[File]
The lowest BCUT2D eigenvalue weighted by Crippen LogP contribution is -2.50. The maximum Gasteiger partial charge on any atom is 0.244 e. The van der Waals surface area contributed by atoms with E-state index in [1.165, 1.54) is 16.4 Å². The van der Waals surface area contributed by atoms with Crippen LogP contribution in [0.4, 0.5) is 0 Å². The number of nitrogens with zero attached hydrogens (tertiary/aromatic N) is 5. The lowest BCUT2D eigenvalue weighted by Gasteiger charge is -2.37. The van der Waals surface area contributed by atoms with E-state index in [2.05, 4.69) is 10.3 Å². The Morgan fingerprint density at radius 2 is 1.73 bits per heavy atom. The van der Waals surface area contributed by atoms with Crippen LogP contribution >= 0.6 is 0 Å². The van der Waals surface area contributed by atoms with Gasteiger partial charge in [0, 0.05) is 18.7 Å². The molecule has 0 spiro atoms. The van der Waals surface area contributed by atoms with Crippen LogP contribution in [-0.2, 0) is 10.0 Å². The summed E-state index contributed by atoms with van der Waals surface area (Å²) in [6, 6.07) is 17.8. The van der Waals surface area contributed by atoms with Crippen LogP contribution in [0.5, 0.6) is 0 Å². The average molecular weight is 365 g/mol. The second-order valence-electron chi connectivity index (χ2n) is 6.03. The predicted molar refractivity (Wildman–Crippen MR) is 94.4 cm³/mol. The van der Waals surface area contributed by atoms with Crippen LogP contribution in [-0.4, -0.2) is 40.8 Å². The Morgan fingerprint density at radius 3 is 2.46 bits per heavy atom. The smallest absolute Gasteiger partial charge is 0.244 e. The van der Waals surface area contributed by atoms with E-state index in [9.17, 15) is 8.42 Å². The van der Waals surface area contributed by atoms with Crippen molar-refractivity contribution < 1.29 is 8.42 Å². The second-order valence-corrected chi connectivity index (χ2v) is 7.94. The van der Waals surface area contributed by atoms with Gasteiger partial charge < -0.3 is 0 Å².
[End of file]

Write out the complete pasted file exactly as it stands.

The lowest BCUT2D eigenvalue weighted by Crippen LogP contribution is -2.50. The maximum Gasteiger partial charge on any atom is 0.244 e. The van der Waals surface area contributed by atoms with E-state index in [1.165, 1.54) is 16.4 Å². The van der Waals surface area contributed by atoms with Crippen LogP contribution in [0.4, 0.5) is 0 Å². The number of nitrogens with zero attached hydrogens (tertiary/aromatic N) is 5. The lowest BCUT2D eigenvalue weighted by Gasteiger charge is -2.37. The van der Waals surface area contributed by atoms with E-state index in [2.05, 4.69) is 10.3 Å². The Morgan fingerprint density at radius 2 is 1.73 bits per heavy atom. The van der Waals surface area contributed by atoms with Crippen LogP contribution >= 0.6 is 0 Å². The van der Waals surface area contributed by atoms with Gasteiger partial charge in [0, 0.05) is 18.7 Å². The molecule has 0 spiro atoms. The van der Waals surface area contributed by atoms with Crippen LogP contribution in [-0.2, 0) is 10.0 Å². The summed E-state index contributed by atoms with van der Waals surface area (Å²) in [6, 6.07) is 17.8. The van der Waals surface area contributed by atoms with Crippen LogP contribution in [0.5, 0.6) is 0 Å². The average molecular weight is 365 g/mol. The second-order valence-electron chi connectivity index (χ2n) is 6.03. The predicted molar refractivity (Wildman–Crippen MR) is 94.4 cm³/mol. The van der Waals surface area contributed by atoms with Crippen LogP contribution in [-0.4, -0.2) is 40.8 Å². The Morgan fingerprint density at radius 3 is 2.46 bits per heavy atom. The smallest absolute Gasteiger partial charge is 0.244 e. The van der Waals surface area contributed by atoms with E-state index in [9.17, 15) is 8.42 Å². The van der Waals surface area contributed by atoms with Crippen molar-refractivity contribution < 1.29 is 8.42 Å². The second-order valence-corrected chi connectivity index (χ2v) is 7.94. The van der Waals surface area contributed by atoms with Gasteiger partial charge < -0.3 is 0 Å².